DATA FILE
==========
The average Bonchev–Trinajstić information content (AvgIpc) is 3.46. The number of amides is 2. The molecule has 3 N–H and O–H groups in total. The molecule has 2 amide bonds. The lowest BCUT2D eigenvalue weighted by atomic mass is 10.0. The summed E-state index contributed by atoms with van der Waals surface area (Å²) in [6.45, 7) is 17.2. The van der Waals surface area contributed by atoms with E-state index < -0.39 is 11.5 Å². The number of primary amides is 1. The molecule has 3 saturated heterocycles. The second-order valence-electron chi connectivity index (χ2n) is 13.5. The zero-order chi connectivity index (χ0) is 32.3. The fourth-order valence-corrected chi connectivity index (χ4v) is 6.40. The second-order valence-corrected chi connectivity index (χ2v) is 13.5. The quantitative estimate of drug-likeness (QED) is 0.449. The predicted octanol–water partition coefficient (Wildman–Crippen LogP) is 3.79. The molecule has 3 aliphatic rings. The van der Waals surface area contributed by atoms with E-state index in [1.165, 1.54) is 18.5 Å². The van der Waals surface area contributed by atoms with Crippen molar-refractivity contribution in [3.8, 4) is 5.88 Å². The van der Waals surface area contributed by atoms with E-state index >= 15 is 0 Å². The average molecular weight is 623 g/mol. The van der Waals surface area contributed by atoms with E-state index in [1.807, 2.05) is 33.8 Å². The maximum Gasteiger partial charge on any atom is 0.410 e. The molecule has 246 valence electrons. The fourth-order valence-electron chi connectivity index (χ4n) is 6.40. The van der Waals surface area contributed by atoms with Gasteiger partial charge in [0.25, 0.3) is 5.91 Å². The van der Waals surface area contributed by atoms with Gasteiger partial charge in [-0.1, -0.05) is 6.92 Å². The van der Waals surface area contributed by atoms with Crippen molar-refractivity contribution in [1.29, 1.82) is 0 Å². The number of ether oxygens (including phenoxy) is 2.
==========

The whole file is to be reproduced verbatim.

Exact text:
The average Bonchev–Trinajstić information content (AvgIpc) is 3.46. The number of amides is 2. The molecule has 3 N–H and O–H groups in total. The molecule has 2 amide bonds. The lowest BCUT2D eigenvalue weighted by atomic mass is 10.0. The summed E-state index contributed by atoms with van der Waals surface area (Å²) in [6.45, 7) is 17.2. The van der Waals surface area contributed by atoms with E-state index < -0.39 is 11.5 Å². The number of primary amides is 1. The molecule has 3 saturated heterocycles. The second-order valence-electron chi connectivity index (χ2n) is 13.5. The zero-order chi connectivity index (χ0) is 32.3. The fourth-order valence-corrected chi connectivity index (χ4v) is 6.40. The second-order valence-corrected chi connectivity index (χ2v) is 13.5. The quantitative estimate of drug-likeness (QED) is 0.449. The predicted octanol–water partition coefficient (Wildman–Crippen LogP) is 3.79. The molecule has 3 aliphatic rings. The van der Waals surface area contributed by atoms with E-state index in [1.165, 1.54) is 18.5 Å². The van der Waals surface area contributed by atoms with Crippen molar-refractivity contribution in [3.8, 4) is 5.88 Å². The van der Waals surface area contributed by atoms with E-state index >= 15 is 0 Å². The average molecular weight is 623 g/mol. The van der Waals surface area contributed by atoms with E-state index in [1.807, 2.05) is 33.8 Å². The maximum Gasteiger partial charge on any atom is 0.410 e. The molecule has 246 valence electrons. The fourth-order valence-electron chi connectivity index (χ4n) is 6.40. The van der Waals surface area contributed by atoms with Gasteiger partial charge in [0.25, 0.3) is 5.91 Å². The van der Waals surface area contributed by atoms with Gasteiger partial charge in [-0.1, -0.05) is 6.92 Å². The van der Waals surface area contributed by atoms with Crippen molar-refractivity contribution in [1.29, 1.82) is 0 Å². The number of ether oxygens (including phenoxy) is 2.